• Country/single party studies (including studies that look at a country and aim to generalise) abound, but there is comparative stuff, too.

In short, the field is thriving – just like the objects of our research 😠.

The usual disclaimer applies: I maintain this list primarily for my own research but hope that others may find it useful, too. If you think that something should be on the list but currently isn’t (including your own research – don’t be shy), please send me an email, DM, or leave a comment here.

## Reprise: The co-citation network in European Radical Right studies

In the last post, I tried to reconstruct the co-citation network in European Radical Right studies and ended up with this neat graph.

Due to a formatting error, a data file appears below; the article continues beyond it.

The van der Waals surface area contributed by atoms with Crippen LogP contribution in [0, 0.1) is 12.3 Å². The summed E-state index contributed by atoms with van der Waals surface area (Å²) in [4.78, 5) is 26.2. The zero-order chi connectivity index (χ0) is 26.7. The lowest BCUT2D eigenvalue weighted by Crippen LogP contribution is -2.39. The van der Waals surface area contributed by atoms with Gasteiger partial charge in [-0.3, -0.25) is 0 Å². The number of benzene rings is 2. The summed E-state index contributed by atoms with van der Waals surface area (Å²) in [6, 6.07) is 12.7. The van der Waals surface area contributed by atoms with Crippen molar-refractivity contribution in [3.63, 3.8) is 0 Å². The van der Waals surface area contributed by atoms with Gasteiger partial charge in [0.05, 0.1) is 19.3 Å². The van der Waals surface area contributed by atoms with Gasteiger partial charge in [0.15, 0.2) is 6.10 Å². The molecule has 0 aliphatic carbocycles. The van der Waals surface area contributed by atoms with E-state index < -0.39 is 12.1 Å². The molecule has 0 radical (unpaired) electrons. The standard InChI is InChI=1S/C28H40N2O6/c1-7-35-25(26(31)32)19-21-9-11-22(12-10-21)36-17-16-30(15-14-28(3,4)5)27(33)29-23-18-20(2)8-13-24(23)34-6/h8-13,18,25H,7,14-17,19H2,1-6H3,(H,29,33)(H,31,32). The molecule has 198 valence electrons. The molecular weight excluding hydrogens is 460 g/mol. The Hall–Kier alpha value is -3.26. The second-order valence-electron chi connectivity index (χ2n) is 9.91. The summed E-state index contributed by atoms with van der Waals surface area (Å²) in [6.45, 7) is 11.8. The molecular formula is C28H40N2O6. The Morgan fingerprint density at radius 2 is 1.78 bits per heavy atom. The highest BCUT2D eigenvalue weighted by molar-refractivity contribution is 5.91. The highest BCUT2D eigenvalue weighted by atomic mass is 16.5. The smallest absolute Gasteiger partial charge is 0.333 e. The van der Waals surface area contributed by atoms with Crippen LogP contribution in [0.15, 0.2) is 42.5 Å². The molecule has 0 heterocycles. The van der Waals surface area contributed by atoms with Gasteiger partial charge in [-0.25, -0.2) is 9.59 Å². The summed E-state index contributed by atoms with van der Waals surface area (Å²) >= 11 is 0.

Co-citations within top 20 titles in Extreme / Radical Right studies

The titles are arranged in groups, with the “Extreme Right” camp on the right, the “Radical Right” group in the lower-left corner, and a small number of publications that is committed to neither in the upper-left corner. The width of the lines represents the number of co-citations connecting the titles.

What does the pattern look like? The articles by Knigge (1998) and Bale et al. (2010) are both in the “nothing in particular” group, but are never cited together, at least not in the data that I extracted. One potential reason is that they are twelve years apart and address quite different research questions.

Want to watch a video of this blog?

The Extreme / Radical Right network of co-citations